The E-Cigarette Ban: A Win for Liars and Big Tobacco | Dr. Steven J. Allen

Hi, I’m Dr. Steven J. Allen, Vice President and Chief
Investigative Officer at the Capital Research Center. Back in May, the Food and Drug
Administration announced that it was assuming regulatory power
over electronic cigarettes. The justification was that e-cigs are
tobacco products, which the FDA has the legislative authority to regulate. The problem
is e-cigs don’t actually contain tobacco. The FDA regulations ban sales
to anyone under 18, but that was already being done in most states. And, the regs
impose all sorts of other restrictions on advertising, packaging, and so forth. Here’s where Big Tobacco comes in. The
regulations make virtually all e-cig products, even those currently on the
market, subject to government approval. If they’re not approved by bureaucrats,
they’re banned. The cost of approval for an e-cig product may be as high as
$2-$10 million per item. That’s an impossible burden for an industry
dominated by small manufacturers, and shops. Of course this approval process
will be less damaging for big tobacco, companies like Altria formerly Philip
Morris, Reynolds American, Imperial Brands. These mega corporations have their own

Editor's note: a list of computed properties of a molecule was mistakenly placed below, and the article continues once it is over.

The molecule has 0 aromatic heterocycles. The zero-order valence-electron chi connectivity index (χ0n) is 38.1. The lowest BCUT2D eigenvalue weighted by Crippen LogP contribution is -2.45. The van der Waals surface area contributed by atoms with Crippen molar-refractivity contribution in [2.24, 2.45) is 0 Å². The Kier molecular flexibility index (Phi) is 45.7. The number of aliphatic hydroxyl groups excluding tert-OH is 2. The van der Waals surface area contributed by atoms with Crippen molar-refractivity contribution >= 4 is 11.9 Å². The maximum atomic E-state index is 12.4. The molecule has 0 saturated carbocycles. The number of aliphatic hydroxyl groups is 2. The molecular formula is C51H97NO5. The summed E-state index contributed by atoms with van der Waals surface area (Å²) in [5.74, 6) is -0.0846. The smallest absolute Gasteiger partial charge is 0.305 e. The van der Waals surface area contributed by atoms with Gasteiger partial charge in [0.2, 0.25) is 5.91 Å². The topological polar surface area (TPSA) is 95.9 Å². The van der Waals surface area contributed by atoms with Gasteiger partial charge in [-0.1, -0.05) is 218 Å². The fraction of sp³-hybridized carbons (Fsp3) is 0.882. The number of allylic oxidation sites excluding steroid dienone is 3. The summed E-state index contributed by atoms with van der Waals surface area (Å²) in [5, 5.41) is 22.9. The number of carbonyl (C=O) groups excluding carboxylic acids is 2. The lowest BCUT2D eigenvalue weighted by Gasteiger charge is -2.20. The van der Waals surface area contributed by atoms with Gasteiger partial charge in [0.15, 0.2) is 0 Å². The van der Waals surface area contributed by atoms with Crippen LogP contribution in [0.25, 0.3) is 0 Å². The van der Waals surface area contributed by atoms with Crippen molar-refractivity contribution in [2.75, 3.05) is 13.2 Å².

versions of e-cigs, and they have the financial resources to cover the costs
that small businesses can’t afford. By the way, one of the people fighting to
keep these regs is a member of Congress, Debbie Wasserman-Schultz, who recently
resigned as Democratic Party Chairman after she and her staff were caught
colluding with the Hillary Clinton campaign to defeat Bernie Sanders. And
while e-cigs are not perfectly safe, they’re much less of a health threat
than old-fashioned combustible cigarettes. Except for nicotine, users of
e-cigs are exposed to none of the roughly 7,000 chemicals associated with
real cigarettes. E-cigs contain none of the chemicals associated with emphysema,
none of the 60 chemicals in cigarettes that are classified as cancer-causing
agents. Public Health England, a government agency in the United Kingdom,
concluded that e-cigs are 95% safer than cigarettes. The Royal Academy of
Physicians reached the same conclusion. As e-cigs became more popular among teens
in the U.S., their use of real cigarettes felt 42-percent in four years. What happens when you restrict e-cigs?
Smoking rates among 12 to 17 year-olds increased in states that banned e-cig sales
to minors, up almost 12%. The Centers for Disease Control and
Prevention under the US Department of Health and Human Services, refuted this
by claiming that overall tobacco use by middle and high school students hasn’t
declined since 2011. You know how they reached that conclusion? They classified
e-cigs, which contain no tobacco, as tobacco products! Bureaucrats lying? who’da thunk it. It’s time our government
starts thinking rationally about e-cigs, and gets out of the way of proven harm
reduction strategies, rather than continuing to protect big business and
big tobacco.